June 30, 2012 at 4:51 am #57882Dan RichardsonParticipant
I was introduced to the Sunbeam Alpine in 1959 while stationed in Bermuda as my first duty assignment with the USAF.
My good friend Chamberland purchased a little red convertible, a Series I, that became very popular on the island. As I recall the engine had to be "sized-down" less cc than 1200 ? to get on the Island. At 20 miles per hour and gas (Petro) selling on base at .10 cents per gallon we always had money, gas and gals to keep the little Red going. I had a Triumph Tiger motorcycle that was also neat to get around on. Later I bought a FORD Prefect ’56? RHD that reminds me a bit of my ’34 Ford. The RHD was a bit getting used too….. Then, when State Side in ’61 and purchasing my ’58 Impala the first mistake I made was a left turn and onto the "WRONG SIDE OF THE ROAD"…. Hair raising to say the less because I was in Washington, DC.
Bermuda, even though small in land mass, about 12 miles long and approximately 2 miles wide back then, It had some of the most beautiful beaches in the world.
After my tour in Bermuda I was assigned to Charleston AFB in Charleston, SC. Here I became aware of a "hot" number that was known as a "tiger". It sported a 260 Cu In Ford V8.
I did not own one but was aware of the "quick" capacity to get away from a red light.
I of course had a 58 Impala which I had purchased with arriving back state side (1961) In late 62 in installed a 425 HP 409 Cu In engine was not to shabby either.
We saw a lot of the British cars in Charleston during that time. I soon bought a little Red & White ’59 Hillman Station wagon that I enjoyed driving around down town Charleston in the narrow streets.
After my retired from the USAF in 1979 and returning home to Greenwood, SC, I spotted a couple of Alpines near home one day that perked my interest!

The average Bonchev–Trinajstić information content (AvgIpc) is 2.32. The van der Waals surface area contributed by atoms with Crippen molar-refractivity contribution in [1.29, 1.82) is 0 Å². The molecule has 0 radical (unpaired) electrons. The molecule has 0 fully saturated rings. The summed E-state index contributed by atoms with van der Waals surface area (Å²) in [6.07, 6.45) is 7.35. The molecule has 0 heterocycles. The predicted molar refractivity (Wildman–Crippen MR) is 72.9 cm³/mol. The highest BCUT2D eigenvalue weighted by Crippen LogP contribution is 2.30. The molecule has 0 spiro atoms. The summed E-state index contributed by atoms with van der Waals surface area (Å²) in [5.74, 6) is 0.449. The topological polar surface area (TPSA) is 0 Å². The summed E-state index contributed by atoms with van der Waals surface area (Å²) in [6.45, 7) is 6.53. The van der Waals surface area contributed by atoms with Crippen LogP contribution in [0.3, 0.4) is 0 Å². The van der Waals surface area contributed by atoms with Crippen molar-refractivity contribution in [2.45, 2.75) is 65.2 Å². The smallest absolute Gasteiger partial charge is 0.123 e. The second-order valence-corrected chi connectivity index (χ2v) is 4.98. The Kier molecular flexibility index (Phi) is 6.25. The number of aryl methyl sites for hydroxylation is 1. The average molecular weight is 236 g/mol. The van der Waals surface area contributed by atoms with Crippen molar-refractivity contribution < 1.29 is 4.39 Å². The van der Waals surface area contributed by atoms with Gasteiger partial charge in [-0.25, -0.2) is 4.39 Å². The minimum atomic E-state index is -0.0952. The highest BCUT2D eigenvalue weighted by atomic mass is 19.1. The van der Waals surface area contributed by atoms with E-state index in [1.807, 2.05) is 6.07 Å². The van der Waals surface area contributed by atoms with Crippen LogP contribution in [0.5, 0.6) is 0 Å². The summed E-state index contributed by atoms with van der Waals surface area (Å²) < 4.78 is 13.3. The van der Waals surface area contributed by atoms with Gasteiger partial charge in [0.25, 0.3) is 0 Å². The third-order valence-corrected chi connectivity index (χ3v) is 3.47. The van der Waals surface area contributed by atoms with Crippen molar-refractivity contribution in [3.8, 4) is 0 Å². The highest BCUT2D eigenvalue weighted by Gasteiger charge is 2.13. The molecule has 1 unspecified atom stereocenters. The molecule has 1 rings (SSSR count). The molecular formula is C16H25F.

A nice little ’65 SIV Maroon Alpine with Hardtop, OD and all original, one owner. The owner also had purchased another ’65 Early Series IV GT BW35 automatic as a parts car, He needed a front caliper and a fuel tank that had gone bad.
I pestered him for a year or more and finally he contacted me one day to make me the proud owner of both cars.
We drove the Maroon Alpine around for a few years them parked it for repairs, but as usual, we let both sit (under cover) for more than twenty years.
It was around 1986-87 that my oldest son spotted a little blue ’67 SV Commodore Blue 106. It turned out to be a ’67 LRX 4 SPD that needed a little work (third owner). My son drove it for a couple of years then joined the Army. It sat for a couple of years (in a shed). Then driven a while till engine trouble. Parked again until April 2011 when I started a complete restoration.
The restoration is completed! Enjoy showing it off and hearing all the comments. Met the original owner last year (2015). He spotted it at a local car show where I was visiting. I noticed him doing a once over then again and again. Finally he asked to whom the beautiful Commodore Blue Alpine belonged too! I was pointed out, we became acquainted and are good friends. His interest is returning to become an owner of another Alpine.
While it is nice to have one it is even better to have an extra! Especially an all original like the Maroon one to utilize as a "guide" for restoration of another. I would be fairly lost if I had to rely solely on the shop manual as a guide.
I have had lots of help from other Alpine owners around the country and have made many friends!
Keep them on the road! Happy Touring,
June 30, 2012 at 3:00 pm #64617Eric and Bonnie and Bonnie GibeautParticipant
Great intro too. I was also stationed at Charleston AFB in the late 70’s and there were British cars everywhere. Being there started my Sunbeam habit and it has never stopped-as you have seen…..I hope you can make it to the United this Fall in Tenn. Can you post some photos of what your Alpine looks like now or start a restoration thread?
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